Uruguay is one step closer on changing the marijuana laws in the South American nation and is working on full legalization, putting it on the decriminalization list of cannabis by country.
However that does not mean the President Jose Mujica favors any other illicit drugs. In an interview Thursday with Colombia’s RCN radio network, Mujica said he does not yet know when his government will present Uruguay’s Congress with the legislative proposal. Mujica’s party dominates Congress.
He says the plan is for the government to sell marijuana at a cheap and reasonable price then monitor what each person consumes. The idea is to take drug profits out of the hands of criminals.
Mujica says that while drug addiction is a medical problem, drug trafficking is an unwinnable police problem.
Uruguay would be the world’s first nation to sell marijuana directly.
The Netherlands has decriminalized pot in its country. Cannabis products are only sold openly in certain local “coffee shops,” other types of sales and possession are not permitted, although the general legal approach toward cannabis was before the law took place.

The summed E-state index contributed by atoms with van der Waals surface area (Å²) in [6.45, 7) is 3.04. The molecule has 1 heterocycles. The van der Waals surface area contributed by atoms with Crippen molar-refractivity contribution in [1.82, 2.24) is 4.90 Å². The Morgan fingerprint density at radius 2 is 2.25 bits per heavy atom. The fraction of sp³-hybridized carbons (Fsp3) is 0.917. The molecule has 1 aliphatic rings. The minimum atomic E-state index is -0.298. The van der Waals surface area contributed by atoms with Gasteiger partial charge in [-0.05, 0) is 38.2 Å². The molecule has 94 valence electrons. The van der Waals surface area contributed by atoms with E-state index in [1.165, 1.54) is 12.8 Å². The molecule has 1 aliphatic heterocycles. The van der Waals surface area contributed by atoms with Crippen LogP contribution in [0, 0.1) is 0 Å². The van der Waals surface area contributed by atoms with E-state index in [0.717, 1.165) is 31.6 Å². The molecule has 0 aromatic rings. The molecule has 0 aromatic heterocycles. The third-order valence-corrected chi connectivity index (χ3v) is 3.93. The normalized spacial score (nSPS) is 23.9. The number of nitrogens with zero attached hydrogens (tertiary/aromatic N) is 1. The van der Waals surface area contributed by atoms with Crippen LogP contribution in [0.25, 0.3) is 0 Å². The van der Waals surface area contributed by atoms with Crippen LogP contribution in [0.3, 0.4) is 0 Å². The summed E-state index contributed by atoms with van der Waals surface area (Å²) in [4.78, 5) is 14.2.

In Pakistan, laws prohibiting the sale and misuse of cannabis exist, but are very rarely enforced. As with hash, the occasional use of cannabis in community gatherings is broadly tolerated as a centuries old custom, despite its association with lower-income groups.
On 26 May 2011, Poland introduced legislation to terminate the prosecution for possession of small amounts of drugs for personal use. The law introduces the possibility when a person has negligible amounts of drugs for personal use and is not a dealer. However, for possession of large quantities of drugs would result up to 10 years in prison.